IBP: Upstream Oil Successful, Challenges Remain

Brazil's upstream industry has been successful but challenges remain for the future, according to Jorge Camargo, chairman of the E&P steering committee for Brazil's oil institute (IBP) in Rio de Janeiro.

Challenges include protecting the environment and replacing reserves.

"If we look back 30 years, Brazilian oil production was about 150,000b/d and the country was heavily dependent on oil imports," he said in a presentation at the Latin Upstream Conference in Rio de Janeiro.

Brazil's self-sufficiency in oil and the opening of its upstream sector to private and foreign investors would have been unthinkable then.

"The opening of the Brazilian upstream sector has undoubtedly been a success. Brazil has a modern and transparent environment that has attracted some 60 companies and billions of dollars," he said.

Environmental issues are the biggest challenge facing the industry.

"If we are not able conduct our operations in an environmentally responsible way and convince society that the balance of the economic and environmental impact of our activities is positive, then the future of our industry will be uncertain," Camargo said.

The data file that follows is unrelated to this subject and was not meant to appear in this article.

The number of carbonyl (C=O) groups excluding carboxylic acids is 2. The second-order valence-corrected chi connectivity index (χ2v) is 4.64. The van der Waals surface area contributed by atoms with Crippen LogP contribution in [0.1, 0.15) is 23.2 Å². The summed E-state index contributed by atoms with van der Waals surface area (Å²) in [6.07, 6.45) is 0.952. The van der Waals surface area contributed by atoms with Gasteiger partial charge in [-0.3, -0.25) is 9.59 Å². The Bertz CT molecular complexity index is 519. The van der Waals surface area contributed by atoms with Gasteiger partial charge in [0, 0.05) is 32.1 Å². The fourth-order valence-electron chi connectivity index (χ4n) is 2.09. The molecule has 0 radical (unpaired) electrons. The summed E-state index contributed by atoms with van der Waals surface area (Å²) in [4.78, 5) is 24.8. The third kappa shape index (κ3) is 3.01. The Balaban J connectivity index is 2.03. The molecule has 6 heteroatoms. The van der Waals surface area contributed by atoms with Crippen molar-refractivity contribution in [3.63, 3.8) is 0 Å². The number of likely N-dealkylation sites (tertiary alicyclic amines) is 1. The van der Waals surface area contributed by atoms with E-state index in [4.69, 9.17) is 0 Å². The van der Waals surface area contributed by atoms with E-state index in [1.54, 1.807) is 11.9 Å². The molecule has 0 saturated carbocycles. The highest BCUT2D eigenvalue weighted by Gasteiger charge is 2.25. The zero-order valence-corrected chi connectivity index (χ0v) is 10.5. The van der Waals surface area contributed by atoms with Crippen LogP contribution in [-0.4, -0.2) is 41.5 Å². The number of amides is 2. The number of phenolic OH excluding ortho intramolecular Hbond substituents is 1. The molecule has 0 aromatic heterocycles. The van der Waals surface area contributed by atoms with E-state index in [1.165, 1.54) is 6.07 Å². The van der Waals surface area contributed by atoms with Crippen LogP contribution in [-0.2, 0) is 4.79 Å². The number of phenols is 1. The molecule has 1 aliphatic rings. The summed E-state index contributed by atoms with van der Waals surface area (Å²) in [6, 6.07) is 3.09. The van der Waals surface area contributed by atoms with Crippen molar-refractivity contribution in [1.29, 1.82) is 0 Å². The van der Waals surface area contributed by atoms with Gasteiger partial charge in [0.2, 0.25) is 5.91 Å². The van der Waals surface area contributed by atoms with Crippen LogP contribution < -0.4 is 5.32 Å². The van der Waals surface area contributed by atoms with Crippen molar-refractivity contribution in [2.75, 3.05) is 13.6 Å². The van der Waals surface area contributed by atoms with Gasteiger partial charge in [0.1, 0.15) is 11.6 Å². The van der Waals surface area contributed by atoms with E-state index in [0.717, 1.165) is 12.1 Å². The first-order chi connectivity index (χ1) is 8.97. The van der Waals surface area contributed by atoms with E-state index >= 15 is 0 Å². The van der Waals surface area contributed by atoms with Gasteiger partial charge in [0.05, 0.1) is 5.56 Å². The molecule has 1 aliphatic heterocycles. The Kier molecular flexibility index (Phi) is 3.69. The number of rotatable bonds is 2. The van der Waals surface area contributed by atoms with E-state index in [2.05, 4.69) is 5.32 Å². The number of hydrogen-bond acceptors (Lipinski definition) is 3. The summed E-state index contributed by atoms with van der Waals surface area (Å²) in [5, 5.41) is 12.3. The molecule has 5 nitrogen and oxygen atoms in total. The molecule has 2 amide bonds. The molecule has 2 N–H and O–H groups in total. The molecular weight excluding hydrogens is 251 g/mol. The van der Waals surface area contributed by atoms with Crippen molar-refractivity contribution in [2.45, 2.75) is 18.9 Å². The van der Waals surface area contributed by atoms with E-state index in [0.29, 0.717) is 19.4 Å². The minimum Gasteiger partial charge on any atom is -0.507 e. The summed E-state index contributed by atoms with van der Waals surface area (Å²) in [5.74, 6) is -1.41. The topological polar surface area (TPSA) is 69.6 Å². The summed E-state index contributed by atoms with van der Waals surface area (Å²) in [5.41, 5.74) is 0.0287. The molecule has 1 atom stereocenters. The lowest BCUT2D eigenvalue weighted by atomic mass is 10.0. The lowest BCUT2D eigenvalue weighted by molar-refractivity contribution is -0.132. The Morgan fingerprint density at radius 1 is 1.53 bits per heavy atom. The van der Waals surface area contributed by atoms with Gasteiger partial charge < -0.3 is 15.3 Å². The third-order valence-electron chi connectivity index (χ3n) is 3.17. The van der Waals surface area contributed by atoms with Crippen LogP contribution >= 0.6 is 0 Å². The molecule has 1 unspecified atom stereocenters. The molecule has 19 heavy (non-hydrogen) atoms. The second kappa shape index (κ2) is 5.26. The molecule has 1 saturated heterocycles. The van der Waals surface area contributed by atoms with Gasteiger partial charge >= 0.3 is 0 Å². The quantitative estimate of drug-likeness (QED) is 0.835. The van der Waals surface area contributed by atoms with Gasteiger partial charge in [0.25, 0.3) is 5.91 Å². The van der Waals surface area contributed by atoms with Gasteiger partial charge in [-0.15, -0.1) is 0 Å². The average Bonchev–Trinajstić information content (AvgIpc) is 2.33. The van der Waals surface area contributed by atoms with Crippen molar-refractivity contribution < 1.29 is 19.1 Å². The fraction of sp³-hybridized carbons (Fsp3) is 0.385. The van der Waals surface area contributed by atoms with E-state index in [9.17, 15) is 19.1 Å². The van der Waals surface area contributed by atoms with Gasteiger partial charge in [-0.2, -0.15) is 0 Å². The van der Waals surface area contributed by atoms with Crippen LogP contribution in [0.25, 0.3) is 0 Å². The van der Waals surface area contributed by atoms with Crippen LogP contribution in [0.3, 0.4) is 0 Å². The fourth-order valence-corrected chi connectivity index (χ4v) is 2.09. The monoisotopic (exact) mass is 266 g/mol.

Further, finding new reserves every year to replace production and sustain self-sufficiency is a fundamental task that requires constant and substantial levels of investment.

"Some people in Brazil think that self-sufficiency is like a soccer championship trophy one wins and brings home. Very few know that to sustain its self-sufficiency, Brazil needs to find 1Bboe every year," he said.

E&P investments in 2007-11 are likely to surpass US$52bn. Petrobras will invest 77.3% of this (US$40.8bn) and other companies the remaining 22.7% (US$12bn) he said.

"The industry is investing heavily in the Brazilian upstream sector as never before. As a result, we now are probably in the best position to develop a solid and competitive local supply industry."


Camargo, who also is managing director for Brazil at Norway's state oil company Statoil (NYSE: STO) said environmental licenses remain one of the industry's major obstacles.

While the industry is aware it must act in an environmentally responsible manner, Camargo said the licensing process is slow in Brazil.

"An environmental license to drill and exploration well in Brazil can take two years. It normally takes only two months in Norway," he said.

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